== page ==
- “He was fooling around at the time,” I tell her. “He was standing too close to that gearbox.”
- “More accidents happen because of the number of children working in the mill. But Thomas was legally old enough to be working so we’ll forget him for now. What else?”
- “We clean the machines on Saturdays. And some other times if the roving (Roving: Soft fibers ready to be twisted into yarn) gets too bunched up. Delia’s got scars on her fingers from the cleaning hook.”
- “Perfect,” says Miss Lesley, and I smile. I’m passing the test. “Arthur, put down machine maintenance.”
- Then she writes out that big word for him so he can copy it.
- “Why aren’t you writing the letter to the committee place?” I ask Miss Lesley.
- “She’ll get fired if they find out it’s coming from her,” Arthur says, and rolls his eyes at me as if everybody is supposed to know that. “You’d better not tell.”
- “Who will fire her?”
- “The mill owners,” Arthur spits. “They own the mill school.”
- “Hush, Arthur,” says Miss Lesley. “Nobody’s going to be firing me as long as we keep this quiet. Now sign it this way.” She writes out another big word for him to copy. It says Anonymous.
1 This question has two parts. First answer Part A, and then answer Part B.
Part A: How does Arthur respond when Miss Lesley asks Grace to help with the letter?
(A) He worries that Grace may reveal that Miss Lesley helped write the letter.
(B) He appreciates that Grace is helping him think of details to include in the letter.
(C) He believes Grace will help make the activity go faster so they can get back to work.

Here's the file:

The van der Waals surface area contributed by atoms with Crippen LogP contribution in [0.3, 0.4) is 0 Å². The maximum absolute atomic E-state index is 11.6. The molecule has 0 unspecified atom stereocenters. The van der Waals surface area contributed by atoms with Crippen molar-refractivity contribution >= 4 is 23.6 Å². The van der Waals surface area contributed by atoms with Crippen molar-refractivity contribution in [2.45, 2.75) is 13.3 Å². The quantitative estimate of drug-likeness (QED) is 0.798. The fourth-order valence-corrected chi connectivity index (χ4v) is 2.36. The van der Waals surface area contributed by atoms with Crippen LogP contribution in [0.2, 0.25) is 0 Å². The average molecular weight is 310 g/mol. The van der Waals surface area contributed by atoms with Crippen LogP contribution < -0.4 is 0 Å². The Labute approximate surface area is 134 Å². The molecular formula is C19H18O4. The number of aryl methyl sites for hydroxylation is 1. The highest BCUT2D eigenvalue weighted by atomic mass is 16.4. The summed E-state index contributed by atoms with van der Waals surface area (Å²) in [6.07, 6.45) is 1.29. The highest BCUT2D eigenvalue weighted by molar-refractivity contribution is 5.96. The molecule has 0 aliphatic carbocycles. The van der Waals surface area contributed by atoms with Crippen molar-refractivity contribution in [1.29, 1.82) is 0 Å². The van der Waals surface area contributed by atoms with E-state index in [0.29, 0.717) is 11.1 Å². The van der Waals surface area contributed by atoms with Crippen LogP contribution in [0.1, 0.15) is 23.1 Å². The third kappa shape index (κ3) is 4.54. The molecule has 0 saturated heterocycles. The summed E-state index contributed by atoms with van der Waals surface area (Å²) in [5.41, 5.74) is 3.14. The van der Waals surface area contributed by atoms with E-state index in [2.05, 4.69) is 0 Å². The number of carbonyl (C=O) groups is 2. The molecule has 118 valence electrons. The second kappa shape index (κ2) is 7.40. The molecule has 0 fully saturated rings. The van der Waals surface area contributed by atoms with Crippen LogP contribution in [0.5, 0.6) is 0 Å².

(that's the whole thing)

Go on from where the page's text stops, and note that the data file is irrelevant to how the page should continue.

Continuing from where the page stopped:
(D) He thinks it is good for Grace to learn about the Child Labor Committee.
2 Part B: Which sentence from the story best shows Arthur’s reaction?
(A) “Grace, hush for once in your life and listen.”
(B) “That’s as far as we got,” Arthur says.
(C) “That’s as far as we got,” Arthur says.
(D) “You’d better not tell.”
(E) “The mill owners,” Arthur spits.
3 This question has two parts. First answer Part A, and then answer Part B.
Part A: What is Miss Lesley’s point of view about child labor?
(A) People should learn to accept that child labor is needed.
(B) The mill owners will stop hiring children very soon.
(C) Child labor will gradually go away by itself.
(D) Child labor is wrong and should be stopped.
4 Part B: What are two reasons Miss Lesley provides to support her point of view?
(A) Children spend too much time away from their families because they are
(B) Children should be spending time in school instead of working.
(C) It is important that children earn money to help their families.
(D) Having so many children working at the mill makes accidents more likely.
(E) The equipment in the mill is too complicated for children to use.
(F) Children are not responsible enough to perform the duties they are given in the mill.
(G) There are not enough jobs to keep both children and adults employed.
One of the central ideas in the passage is that all the characters are facing dangers. Write an a few paragraphs that
- explains what the dangers are for the children
- explains what the dangers are for the adult
Use evidence from the passage to support your response.